C: And there’s this recording of Lani sound-checking. She was using the looper, singing something, and then adding something to that, and adding something to that, building up a harmony in this little improvised piece of music while she was testing the sound in the space. It’s a sneaky recording, I had my field recorder there and I was up the other end of the hall recording it while she was doing it… It’s a very candid moment. I really like how public, and private it is. You’re in this big space and its sounds like you’re giving a concert, but actually you’re just performing for you. I think that’s really beautiful somehow.

Minds Have Changed

C: Our Snappy Dinosaur toy is kind of a magic sound for me at this point. It’s on the final track, ‘Minds Have Changed…’  Snappy Dinosaur lends a bit of toytown charm to wherever it appears. It’s a little humble sound, it has for me a little bit of the world of childhood, of small sounds and plastic things laying around, rattle or snap or whatever.

We will use whatever we have and we’ll use it over and over again.  I think when you use something and then you keep using it, and keep using it… it’s a way of insisting on it. After a while it becomes familiar, it becomes part of our world, it’s like our menagerie. The more we use them, the more meaningful they become.

L: I think our songs sound playful because we are playing when we make them. It’s like kids running around the house and grabbing things that will make a noise, which lends itself to making playful music.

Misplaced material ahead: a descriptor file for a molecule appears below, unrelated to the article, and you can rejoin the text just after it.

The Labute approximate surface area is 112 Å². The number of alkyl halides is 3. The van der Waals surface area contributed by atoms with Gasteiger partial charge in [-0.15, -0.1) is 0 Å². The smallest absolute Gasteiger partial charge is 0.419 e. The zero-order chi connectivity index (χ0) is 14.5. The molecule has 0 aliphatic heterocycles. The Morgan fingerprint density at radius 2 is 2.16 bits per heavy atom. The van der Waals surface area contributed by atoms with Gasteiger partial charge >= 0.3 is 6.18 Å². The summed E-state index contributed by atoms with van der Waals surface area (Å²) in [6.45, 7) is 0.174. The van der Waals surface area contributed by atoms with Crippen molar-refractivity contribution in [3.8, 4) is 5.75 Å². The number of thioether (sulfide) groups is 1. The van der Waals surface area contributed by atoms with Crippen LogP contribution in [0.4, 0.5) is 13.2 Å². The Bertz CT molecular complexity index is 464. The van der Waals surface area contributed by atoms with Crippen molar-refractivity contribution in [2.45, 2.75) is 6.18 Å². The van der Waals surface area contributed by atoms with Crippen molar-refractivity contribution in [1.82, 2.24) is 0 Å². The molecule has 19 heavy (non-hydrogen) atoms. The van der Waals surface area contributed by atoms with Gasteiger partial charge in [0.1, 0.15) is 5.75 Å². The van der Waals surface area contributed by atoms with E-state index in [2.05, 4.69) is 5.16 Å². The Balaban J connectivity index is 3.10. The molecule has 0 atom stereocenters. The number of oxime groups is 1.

C: When you’re using little bits and pieces from your life, it’s almost like the photographs in your scrapbook become part of the art that you’re making. I have to trust that some that enthusiasm or the feeling behind it comes across to other people. I don’t really know.

At a certain point you can’t tell any more, there’s a lot of emotional reasons why you love the parts of it that will be invisible or inaudible to anyone else. On a purely selfish level I love that this album is a kind of a travelogue, it’s like a remixed record of two years of adventures.

L: I love that we got to fit so many people that we love in it, you know?

C: It’s funny that the name for a collection of family photos and the name for a collection of songs is the same word. I think that this one is a little bit in between. It’s an album of things, of places that we’ve been, of people that we met, and the memories associated with them. But it’s also music, which ought to transcend those things. We’ll see if it does.

See Ducks! live on Friday March 29 at Monarch, and keep in touch with all their other happenings via ducksmakemusic.com.